When I finally put on the lily pads, I was so happy, so I ran outside to take a photo of it in the sun. Usually my paintings are small enough that I can lay them on the ground and stand over them, but I could not with this one. So I leaned it up against a wall in the sunshine, and when I stood back to snap the picture, it flopped face down onto the asphalt and got sand in all the wet paint. I had to take it in and pick out every grain with my beading tweezers. Then I had to smooth the paint over, let it dry again, and repaint the final touches.

Then next time I took the photo, I waited until someone was walking by. We live in a mobile home park near a local grocery store, so people walk by all day. Someone came along and I asked them to hold it just so, in the sun, and I got my good photo without any sand.

Backlit Trees

Oil on stretched canvas

This is from a photo I snapped a few years back when I was first learning to paint. I was at a plein air workshop in someone's gorgeous backyard. The light was so pretty, and I said, "Someday, when I am better, I am going to paint this".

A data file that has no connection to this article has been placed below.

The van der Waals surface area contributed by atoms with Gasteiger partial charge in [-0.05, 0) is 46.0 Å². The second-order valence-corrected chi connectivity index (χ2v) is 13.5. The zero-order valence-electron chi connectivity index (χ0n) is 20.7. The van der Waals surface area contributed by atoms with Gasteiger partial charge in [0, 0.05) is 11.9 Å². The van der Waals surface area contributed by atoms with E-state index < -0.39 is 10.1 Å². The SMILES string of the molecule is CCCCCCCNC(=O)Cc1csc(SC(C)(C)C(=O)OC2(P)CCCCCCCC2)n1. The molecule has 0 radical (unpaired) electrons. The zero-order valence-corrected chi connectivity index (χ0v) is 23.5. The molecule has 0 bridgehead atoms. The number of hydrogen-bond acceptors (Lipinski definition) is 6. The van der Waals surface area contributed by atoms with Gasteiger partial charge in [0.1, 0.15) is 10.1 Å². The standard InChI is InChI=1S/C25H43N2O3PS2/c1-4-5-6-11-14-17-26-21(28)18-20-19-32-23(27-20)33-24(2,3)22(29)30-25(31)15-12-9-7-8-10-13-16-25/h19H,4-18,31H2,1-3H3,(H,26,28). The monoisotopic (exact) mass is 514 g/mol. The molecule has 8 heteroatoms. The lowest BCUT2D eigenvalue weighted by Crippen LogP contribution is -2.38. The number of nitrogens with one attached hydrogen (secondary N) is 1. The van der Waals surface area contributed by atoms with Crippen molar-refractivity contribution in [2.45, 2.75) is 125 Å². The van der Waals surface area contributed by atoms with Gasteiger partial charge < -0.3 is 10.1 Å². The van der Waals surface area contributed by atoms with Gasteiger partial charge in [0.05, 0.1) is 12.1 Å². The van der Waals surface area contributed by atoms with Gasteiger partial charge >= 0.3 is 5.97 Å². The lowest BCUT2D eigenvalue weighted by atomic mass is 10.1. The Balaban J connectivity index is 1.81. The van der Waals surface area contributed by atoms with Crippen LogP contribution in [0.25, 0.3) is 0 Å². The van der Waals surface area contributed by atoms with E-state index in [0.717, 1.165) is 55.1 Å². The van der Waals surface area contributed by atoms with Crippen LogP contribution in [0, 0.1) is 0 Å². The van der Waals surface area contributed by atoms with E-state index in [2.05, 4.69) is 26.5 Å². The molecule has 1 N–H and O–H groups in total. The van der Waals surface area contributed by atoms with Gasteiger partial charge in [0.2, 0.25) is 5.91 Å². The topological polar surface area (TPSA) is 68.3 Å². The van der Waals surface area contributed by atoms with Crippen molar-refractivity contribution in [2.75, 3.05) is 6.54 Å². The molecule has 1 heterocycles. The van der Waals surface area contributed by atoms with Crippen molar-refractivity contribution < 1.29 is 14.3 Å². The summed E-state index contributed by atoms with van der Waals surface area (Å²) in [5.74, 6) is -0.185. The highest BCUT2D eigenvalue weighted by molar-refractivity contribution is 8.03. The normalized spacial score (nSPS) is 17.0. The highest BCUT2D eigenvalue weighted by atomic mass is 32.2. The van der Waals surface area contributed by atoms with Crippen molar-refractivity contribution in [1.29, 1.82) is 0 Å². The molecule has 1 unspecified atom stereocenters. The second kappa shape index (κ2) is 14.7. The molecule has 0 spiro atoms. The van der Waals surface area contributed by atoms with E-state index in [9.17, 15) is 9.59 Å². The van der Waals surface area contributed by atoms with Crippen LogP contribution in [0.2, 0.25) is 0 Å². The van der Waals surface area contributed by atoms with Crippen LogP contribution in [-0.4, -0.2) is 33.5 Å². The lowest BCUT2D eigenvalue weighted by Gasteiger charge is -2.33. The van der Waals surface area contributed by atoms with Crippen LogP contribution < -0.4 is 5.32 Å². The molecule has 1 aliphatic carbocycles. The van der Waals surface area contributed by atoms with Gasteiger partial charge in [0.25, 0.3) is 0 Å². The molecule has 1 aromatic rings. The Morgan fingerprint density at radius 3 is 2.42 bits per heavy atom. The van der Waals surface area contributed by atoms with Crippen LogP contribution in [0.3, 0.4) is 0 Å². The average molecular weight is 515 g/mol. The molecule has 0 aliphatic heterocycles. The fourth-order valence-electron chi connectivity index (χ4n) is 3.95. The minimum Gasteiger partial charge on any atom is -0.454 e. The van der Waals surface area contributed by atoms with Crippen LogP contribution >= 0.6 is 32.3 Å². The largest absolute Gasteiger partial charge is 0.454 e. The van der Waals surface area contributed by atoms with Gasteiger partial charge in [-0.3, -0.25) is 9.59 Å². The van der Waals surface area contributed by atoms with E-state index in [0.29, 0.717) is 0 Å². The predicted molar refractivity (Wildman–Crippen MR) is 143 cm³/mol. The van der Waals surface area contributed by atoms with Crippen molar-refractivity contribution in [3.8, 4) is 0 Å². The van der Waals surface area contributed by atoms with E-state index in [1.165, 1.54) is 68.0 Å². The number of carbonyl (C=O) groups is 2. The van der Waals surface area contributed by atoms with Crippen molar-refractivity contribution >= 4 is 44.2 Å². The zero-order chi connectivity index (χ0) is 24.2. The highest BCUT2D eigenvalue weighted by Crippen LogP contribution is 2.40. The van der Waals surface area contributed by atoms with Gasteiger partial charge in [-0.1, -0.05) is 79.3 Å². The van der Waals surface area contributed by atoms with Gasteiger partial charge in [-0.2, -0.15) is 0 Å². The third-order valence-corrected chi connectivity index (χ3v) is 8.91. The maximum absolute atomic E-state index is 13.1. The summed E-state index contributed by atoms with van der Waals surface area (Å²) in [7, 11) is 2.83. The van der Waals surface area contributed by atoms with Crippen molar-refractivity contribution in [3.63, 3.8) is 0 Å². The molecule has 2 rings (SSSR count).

I was trying a new technique (as usual) where I was trying to do with the brush what I do with the knife. It was not working. With the knife, I can layer the colors on top of each other while they are still wet, but with the brush, they just get goopy. I had to let it dry between layers.

I painted the underpainting in various blues, and then I worked the yellows and greens on top of that. Susan Sarback says to under paint everything in light in warm colors, and everything in shadow in cool colors. I did not do that, and it just caused me a lot of extra work. Oils are translucent, so if I really want the light areas to glow, I really need to paint over a warm underpainting.

Also, when I did the backlit leaves, I tried to paint the light leaves on top of the dark leaves, because the rule of thumb for oils is "light over dark". Well, that just looked unnatural. So I had to go back and repaint all the leaves in the ligth green colors, and then put the leaves in shadow on top of that. It looked much more realistic.

Anyway, this painting was a big headache and I almost gave up, but I figure if I DO give up, I will not learn the lessons. I am very glad that I finished it. I know the colors are very saturated and bright, but I like that.